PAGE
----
The minimum physical memory requirements based on storage groups listed in the preceding table closely match our recommendations on memory sizing based on mailbox count and profile. To understand how these memory recommendations should be used, consider the following examples:

  • Example 1   A 4,000-user Mailbox server with a heavy user profile would require 22 GB of RAM (2,048 MB + (4,000 × 5 MB)). Based on the preceding support requirements, the server could support up to 44 storage groups. Additional RAM would be required to support more than 44 storage groups.
  • Example 2   A 1,000-user Mailbox server with a light user profile would require 4 GB of RAM (2,048 MB + (1000 × 2 MB)). Based on the preceding support requirements, the server could support up to 8 storage groups. Additional RAM would be required to support more than 8 storage groups.

In a local continuous replication (LCR) environment, both the active copy and passive copy of an LCR-enabled storage group are on the same server. The Microsoft Exchange Replication service will work well on a server that has LCR enabled for one or more storage groups based on the provided memory guidance. However, to ensure that the ESE database cache maintains optimal efficiency in an LCR environment, we recommend that you install an additional 1 GB of RAM to Mailbox and multiple role servers (beyond the memory guidance listed earlier).

Guidance and limitations similar to the Mailbox server role apply to multiple server role configurations. To accommodate the Client Access and Hub Transport server roles on the same server as the Mailbox server role, the recommended base memory configuration is 8 GB. Memory guidance based on mailbox count and profile is the same as the Mailbox server role. The recommended maximum amount of memory is 32 GB.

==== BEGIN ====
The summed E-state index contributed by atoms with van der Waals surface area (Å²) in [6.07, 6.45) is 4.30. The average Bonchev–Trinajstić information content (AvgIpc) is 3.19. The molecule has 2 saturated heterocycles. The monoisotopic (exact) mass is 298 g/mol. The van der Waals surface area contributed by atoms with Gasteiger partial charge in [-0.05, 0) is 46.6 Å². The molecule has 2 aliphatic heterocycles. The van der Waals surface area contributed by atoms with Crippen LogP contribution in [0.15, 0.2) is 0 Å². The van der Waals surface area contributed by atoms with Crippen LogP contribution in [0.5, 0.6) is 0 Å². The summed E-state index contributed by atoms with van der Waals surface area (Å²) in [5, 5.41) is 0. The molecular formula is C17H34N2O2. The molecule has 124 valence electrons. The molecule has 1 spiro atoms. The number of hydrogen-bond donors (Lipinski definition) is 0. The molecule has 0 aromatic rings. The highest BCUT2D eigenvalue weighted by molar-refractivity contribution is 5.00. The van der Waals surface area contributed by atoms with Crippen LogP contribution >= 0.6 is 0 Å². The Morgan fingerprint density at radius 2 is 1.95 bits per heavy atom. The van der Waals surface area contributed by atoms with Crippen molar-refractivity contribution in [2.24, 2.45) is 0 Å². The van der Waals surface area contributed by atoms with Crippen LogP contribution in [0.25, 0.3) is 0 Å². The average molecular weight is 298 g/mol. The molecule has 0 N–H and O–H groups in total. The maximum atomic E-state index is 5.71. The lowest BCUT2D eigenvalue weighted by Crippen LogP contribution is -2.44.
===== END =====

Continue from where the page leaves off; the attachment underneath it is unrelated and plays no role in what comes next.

Neither cluster continuous replication (CCR) nor single copy cluster (SCC) supports hosting the Hub Transport or Client Access server roles in a failover cluster. A multiple role server is non-clustered by definition. It is a good idea to cluster Mailbox servers that host thousands of mailboxes to ensure that server maintenance or failures do not have a significant impact on uptime or availability.

The minimum memory requirements based on the number of storage groups listed in the preceding table apply to multiple role server configurations, including configurations that contain the Mailbox server role.

To ensure that you are reading the most up-to-date information and to find additional Exchange Server 2007 documentation, visit the Exchange Server TechCenter.